Oil gains as storm causes U.S. gulf production halts
Oil prices rose on Monday as a tropical storm in the Gulf of Mexico forced companies to evacuate rigs and halt production, but gains were kept in check by wider concerns about excess supply and falling fuel demand.
Both contracts ended last week lower, falling for a second week in a row.
Tropical Storm Sally gained in strength in the Gulf of Mexico west of Florida on Sunday and was poised to become a category 2 hurricane. The storm is disrupting oil production for the second time in less than a month after hurricane Laura swept through the region.
Typically oil rises when production is shut, but with the coronavirus pandemic getting worse demand concerns are to the fore, while global supplies continue to rise. The U.S. is the world’s biggest oil consumer and producer.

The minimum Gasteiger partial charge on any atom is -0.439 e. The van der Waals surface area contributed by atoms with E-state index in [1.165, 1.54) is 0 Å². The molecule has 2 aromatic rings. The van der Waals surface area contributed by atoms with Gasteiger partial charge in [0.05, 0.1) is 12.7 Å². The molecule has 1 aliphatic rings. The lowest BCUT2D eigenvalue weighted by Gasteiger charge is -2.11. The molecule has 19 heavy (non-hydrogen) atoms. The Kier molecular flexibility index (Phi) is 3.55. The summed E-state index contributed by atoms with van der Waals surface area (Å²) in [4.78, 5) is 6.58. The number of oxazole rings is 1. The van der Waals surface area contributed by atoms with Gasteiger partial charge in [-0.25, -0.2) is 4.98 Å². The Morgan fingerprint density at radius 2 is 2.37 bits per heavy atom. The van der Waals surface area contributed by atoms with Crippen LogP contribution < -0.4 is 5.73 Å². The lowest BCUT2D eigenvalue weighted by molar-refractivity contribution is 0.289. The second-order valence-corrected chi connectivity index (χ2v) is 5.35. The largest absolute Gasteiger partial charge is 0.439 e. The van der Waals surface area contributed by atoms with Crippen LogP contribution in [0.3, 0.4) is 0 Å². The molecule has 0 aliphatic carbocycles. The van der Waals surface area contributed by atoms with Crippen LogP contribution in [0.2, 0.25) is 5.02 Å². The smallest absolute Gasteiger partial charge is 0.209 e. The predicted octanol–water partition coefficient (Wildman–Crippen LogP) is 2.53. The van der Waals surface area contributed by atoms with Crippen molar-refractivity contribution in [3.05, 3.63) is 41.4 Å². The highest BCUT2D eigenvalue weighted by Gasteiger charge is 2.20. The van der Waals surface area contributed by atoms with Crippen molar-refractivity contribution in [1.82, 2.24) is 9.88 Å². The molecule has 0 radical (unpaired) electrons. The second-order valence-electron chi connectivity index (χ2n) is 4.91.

In Libya, commander Khalifa Haftar committed to ending a months-long blockade of oil facilities, a move that would add more supplies to the market, although it was unclear if oil fields and ports would begin operations.
“The announcement that the blockade of Libyan oil export terminals may be about to end will add to the woes of OPEC+’s meeting this week,” said Jeffrey Halley, senior market analyst at OANDA.
The Organization of the Petroleum Exporting Countries (OPEC) and allies, a grouping known as OPEC+, meets on Sept. 17 to discuss compliance with deep cuts in production, although analysts don’t expect further reductions to be made.
Also supporting prices, drillers cut the number of oil and gas rigs for the first time in four weeks last week.